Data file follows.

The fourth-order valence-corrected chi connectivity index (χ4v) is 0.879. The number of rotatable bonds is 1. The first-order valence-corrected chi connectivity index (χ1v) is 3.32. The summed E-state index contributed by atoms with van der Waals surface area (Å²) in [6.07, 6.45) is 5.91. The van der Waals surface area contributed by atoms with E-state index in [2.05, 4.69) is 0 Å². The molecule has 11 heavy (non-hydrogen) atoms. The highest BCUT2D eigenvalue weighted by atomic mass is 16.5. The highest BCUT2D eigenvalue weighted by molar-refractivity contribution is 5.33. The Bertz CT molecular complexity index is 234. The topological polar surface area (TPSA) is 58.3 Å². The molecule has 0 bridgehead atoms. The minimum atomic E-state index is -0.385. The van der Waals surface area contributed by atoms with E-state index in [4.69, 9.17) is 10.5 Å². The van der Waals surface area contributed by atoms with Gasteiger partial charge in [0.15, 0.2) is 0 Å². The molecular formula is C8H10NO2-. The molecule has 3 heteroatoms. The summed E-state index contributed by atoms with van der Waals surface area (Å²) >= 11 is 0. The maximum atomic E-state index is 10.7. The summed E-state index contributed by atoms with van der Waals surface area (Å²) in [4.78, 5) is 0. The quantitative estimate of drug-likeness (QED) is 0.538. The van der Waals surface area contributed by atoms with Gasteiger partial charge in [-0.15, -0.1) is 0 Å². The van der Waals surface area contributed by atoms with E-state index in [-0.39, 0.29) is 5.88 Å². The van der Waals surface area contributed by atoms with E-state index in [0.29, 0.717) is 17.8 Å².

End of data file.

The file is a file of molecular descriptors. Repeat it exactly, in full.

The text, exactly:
The fourth-order valence-corrected chi connectivity index (χ4v) is 0.879. The number of rotatable bonds is 1. The first-order valence-corrected chi connectivity index (χ1v) is 3.32. The summed E-state index contributed by atoms with van der Waals surface area (Å²) in [6.07, 6.45) is 5.91. The van der Waals surface area contributed by atoms with E-state index in [2.05, 4.69) is 0 Å². The molecule has 11 heavy (non-hydrogen) atoms. The highest BCUT2D eigenvalue weighted by atomic mass is 16.5. The highest BCUT2D eigenvalue weighted by molar-refractivity contribution is 5.33. The Bertz CT molecular complexity index is 234. The topological polar surface area (TPSA) is 58.3 Å². The molecule has 0 bridgehead atoms. The minimum atomic E-state index is -0.385. The van der Waals surface area contributed by atoms with E-state index in [4.69, 9.17) is 10.5 Å². The van der Waals surface area contributed by atoms with Gasteiger partial charge in [0.15, 0.2) is 0 Å². The molecular formula is C8H10NO2-. The molecule has 3 heteroatoms. The summed E-state index contributed by atoms with van der Waals surface area (Å²) >= 11 is 0. The maximum atomic E-state index is 10.7. The summed E-state index contributed by atoms with van der Waals surface area (Å²) in [4.78, 5) is 0. The quantitative estimate of drug-likeness (QED) is 0.538. The van der Waals surface area contributed by atoms with Gasteiger partial charge in [-0.15, -0.1) is 0 Å². The van der Waals surface area contributed by atoms with E-state index in [-0.39, 0.29) is 5.88 Å². The van der Waals surface area contributed by atoms with E-state index in [0.29, 0.717) is 17.8 Å².